DOCUMENTARY photographer Damian Bird spent two years taking 300,000 photographs of West Bay fishermen.

That was the 'easy' part.

For his book Seabird he had to whittle those down to 250 and in doing so make sure he still illustrated just what it takes to be an in shore fisherman - the strength, the skill and the courage.

For both - taking the pictures and writing and editing the book - he was often up before dawn working long hours but the end result, he said, was worth every hour.

He said: "It just seemed like the absolute perfect subject because it has that magical thing of being real.

"The harbour is a container and it has its own community. Loosely speaking all the fishermen are doing roughly the same thing but here are infinite differences and subtleties and they are very much unique characters."

Damian was struck by the truth of they way the fishermen view themselves as a sort of 'buddy' club.

He said: "Although they are in some ways in competition there is absolutely nothing they would not do for each other, They are in nine different boats but in other ways they are all in the same boat and very much watching each other's backs.

"Shooting the book over the last two years you see it is not just a community in the harbour it is a community at sea.

"They appear to me to be the last indigenous true hunter gatherers especially as what they are doing is so non intensive. the technology is such that the fishermen work in a way that is sustainable.

"They are like guardians of a nature reserve of which they have become a part."

The time he spent documenting the men made him realise, and appreciate, just what it takes to harvest the sea.

He said: "You have to have this incredible combination of being good hunter, of being fearless, of being very intelligent and very skilled and not just on at fishing side of it but skilled in terms of being an engineer bring able to fix your own boat and being a good businessman, good at working on your own and good with people.

"I just found it mind blowing the fact that you have this fusion of attributes in all of the fishermen. I was very humbled by it."

Damian felt an immense responsibility to the work, recognising that theirs was an important story to tell.

"I learned while photographing it just how important this way of life is to all of us because in a sense as an island nation we take it for granted when you go to these harbours all the way round the British Isles there are the fishermen. They are the magic

"So much is against them. I felt that I did have a huge responsibility to capture the magic."

Damian worked closely with West Bay fisherman David Sales, who has been out on the water for more than 60 years.

He too, thinks it is an important - and timely - project.

Mr Sales said: "I think in a sense he is capturing a moment in time one that is very much under threat from bureaucracy and conservationists who by in large don't have the experiences of how small fishermen work.

"It is a timely book.

"I think we all appreciate what he is putting together and hopefully it will put West Bay fishermen on the map on quite a large scale.

"It could be far reaching - you never know who it might influence at a higher level.

"Maybe the book will bring home to some people the effort that goes in to catch the fish and get it to their plate."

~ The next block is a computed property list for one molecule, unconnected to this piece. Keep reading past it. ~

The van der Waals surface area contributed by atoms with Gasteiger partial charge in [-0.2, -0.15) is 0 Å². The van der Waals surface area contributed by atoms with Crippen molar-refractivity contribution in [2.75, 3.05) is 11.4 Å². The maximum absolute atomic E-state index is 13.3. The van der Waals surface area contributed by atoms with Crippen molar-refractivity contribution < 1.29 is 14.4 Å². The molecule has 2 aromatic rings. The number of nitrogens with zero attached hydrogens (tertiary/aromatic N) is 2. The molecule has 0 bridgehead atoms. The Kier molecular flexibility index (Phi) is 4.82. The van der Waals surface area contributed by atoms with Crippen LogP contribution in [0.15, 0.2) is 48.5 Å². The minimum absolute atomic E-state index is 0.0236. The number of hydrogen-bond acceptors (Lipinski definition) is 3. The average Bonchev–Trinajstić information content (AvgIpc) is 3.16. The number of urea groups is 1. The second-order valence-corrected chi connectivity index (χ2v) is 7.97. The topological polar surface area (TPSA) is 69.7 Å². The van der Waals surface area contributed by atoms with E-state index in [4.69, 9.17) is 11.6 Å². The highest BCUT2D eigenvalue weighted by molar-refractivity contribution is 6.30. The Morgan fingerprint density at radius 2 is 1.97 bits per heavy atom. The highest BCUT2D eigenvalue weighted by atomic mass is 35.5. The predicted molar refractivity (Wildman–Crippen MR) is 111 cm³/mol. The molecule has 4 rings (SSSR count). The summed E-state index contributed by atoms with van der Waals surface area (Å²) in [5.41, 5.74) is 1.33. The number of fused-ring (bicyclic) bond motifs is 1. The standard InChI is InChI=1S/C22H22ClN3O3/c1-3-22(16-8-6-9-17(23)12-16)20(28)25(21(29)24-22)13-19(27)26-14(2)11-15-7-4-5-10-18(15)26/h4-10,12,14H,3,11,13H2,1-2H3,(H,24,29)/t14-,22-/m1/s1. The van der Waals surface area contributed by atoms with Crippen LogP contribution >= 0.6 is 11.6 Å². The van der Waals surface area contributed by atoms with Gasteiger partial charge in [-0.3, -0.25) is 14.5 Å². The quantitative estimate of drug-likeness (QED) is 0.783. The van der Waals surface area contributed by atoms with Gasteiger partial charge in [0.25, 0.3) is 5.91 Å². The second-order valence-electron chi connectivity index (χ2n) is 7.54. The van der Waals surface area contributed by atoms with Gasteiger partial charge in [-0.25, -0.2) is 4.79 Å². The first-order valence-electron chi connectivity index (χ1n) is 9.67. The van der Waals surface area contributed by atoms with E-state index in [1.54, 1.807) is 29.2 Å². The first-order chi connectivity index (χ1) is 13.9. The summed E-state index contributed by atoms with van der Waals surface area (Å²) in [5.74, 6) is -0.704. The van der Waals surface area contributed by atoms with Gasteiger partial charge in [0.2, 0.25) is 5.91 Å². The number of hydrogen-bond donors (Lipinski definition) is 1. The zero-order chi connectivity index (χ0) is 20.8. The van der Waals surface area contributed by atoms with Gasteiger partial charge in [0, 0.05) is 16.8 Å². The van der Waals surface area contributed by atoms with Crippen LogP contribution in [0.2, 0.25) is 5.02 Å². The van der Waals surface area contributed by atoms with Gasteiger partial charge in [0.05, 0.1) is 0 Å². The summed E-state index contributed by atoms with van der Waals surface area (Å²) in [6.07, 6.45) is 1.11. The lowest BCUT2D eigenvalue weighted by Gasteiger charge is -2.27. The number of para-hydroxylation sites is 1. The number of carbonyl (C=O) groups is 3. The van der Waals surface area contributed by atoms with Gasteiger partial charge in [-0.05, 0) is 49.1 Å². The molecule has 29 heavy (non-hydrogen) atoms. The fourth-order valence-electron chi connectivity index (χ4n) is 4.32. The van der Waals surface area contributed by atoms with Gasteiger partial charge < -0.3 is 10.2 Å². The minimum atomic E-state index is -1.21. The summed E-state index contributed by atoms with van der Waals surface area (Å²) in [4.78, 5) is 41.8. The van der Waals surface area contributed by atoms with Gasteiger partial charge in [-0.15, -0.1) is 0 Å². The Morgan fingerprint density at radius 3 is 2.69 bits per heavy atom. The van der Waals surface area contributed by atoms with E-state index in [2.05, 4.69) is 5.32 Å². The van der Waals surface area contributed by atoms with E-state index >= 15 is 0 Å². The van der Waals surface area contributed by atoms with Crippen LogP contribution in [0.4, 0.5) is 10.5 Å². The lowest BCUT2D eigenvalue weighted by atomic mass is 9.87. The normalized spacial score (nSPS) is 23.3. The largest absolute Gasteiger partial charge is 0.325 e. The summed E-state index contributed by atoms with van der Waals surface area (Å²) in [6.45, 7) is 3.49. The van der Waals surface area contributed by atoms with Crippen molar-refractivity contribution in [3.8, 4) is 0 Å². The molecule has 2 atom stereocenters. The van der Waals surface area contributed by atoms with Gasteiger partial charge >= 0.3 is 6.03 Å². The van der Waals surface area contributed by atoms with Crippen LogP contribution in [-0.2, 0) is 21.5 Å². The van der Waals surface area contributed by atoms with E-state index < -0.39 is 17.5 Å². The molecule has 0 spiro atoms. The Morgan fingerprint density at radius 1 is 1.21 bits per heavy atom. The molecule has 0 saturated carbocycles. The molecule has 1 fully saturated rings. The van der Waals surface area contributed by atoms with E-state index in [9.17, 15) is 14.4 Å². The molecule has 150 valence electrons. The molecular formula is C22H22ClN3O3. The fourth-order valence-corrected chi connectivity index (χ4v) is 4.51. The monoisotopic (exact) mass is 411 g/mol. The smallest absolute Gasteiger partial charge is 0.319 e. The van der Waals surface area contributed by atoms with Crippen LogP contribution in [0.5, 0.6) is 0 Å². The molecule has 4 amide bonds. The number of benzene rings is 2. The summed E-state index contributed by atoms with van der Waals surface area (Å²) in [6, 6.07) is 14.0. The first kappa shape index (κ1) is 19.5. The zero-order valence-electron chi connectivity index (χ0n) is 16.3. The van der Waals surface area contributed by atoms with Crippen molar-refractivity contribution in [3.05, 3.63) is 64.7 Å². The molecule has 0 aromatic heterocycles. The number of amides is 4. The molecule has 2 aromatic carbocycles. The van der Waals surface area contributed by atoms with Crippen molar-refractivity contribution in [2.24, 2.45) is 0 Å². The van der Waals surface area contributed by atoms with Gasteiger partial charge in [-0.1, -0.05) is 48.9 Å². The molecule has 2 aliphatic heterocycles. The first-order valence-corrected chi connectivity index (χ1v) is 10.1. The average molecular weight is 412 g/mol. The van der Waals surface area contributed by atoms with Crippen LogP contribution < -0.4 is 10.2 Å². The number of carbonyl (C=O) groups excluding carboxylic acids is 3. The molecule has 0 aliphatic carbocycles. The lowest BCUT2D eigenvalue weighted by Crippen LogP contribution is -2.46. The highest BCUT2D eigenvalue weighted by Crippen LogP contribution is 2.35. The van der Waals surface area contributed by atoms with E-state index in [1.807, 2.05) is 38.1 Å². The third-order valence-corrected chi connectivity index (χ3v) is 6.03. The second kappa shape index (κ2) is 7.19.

Damian's become friends with the fishermen but but particular tribute to Mr Sales for making West Bay the example it is.

He said: "One of things that makes the West Bay harbour such a good model is because David Sales has very much stood up for the little guy and provided this safe zone.

"He hasn't just protected an industry he has protected a culture and he has created a sustainable model that should be replicated all the way round the British Isles, even globally, because it is sustainable.

"The culture of fishing is protected and the fish are protected."

That's why he is so thrilled that David likes the book.

Damian added: ""So when I sat down with David and he said you've done it I was absolutely thrilled - as he said 'don't waste this' it is very important document.

"It does present itself as something that has become more important than I could have ever hoped in terms of showing what needs to be protected and why it is worth standing up for these guys rather than making things harder for them.

"So much depends on it - not only the on-going fish stocks but also the tourist industry."

He said without the fishermen around our coasts they'd be little more than Disney-like theme parks.

Fisherman Jamie Smith said: “The biggest attraction in West Bay, as far as the tourists go, are the fishermen and the fishing. You’ve only got to put a box of fish on the quayside and there’s a crowd there looking to see what you’ve caught. If they come from a city or something, it’s a completely different way of life to them and they’re often fascinated by it.

"If you look at the average age of the West Bay fishermen, it’s about 50 years old. And the investment needed, to buy a boat and all the gear, is so high that the youngsters are going into other jobs. If the government doesn’t look after the in-shore fishermen and help the youngsters get into the fishing industry, then in another 15-20 year time, we’ll all have gone.”

Seabird is for sale for £25 see

Damian is taking pre-orders in order to raise money to print the book - without enough pre-orders, the book will not be printed.

The fishermen featured are Pete ‘the Worm’ Newton and Jack Woolmington, David Sales, Mark Cornwell, Donald Johnson, Ted Hook, Jamie Smith, Aubrey Banfield,John Worswick and Steve Aylesworth.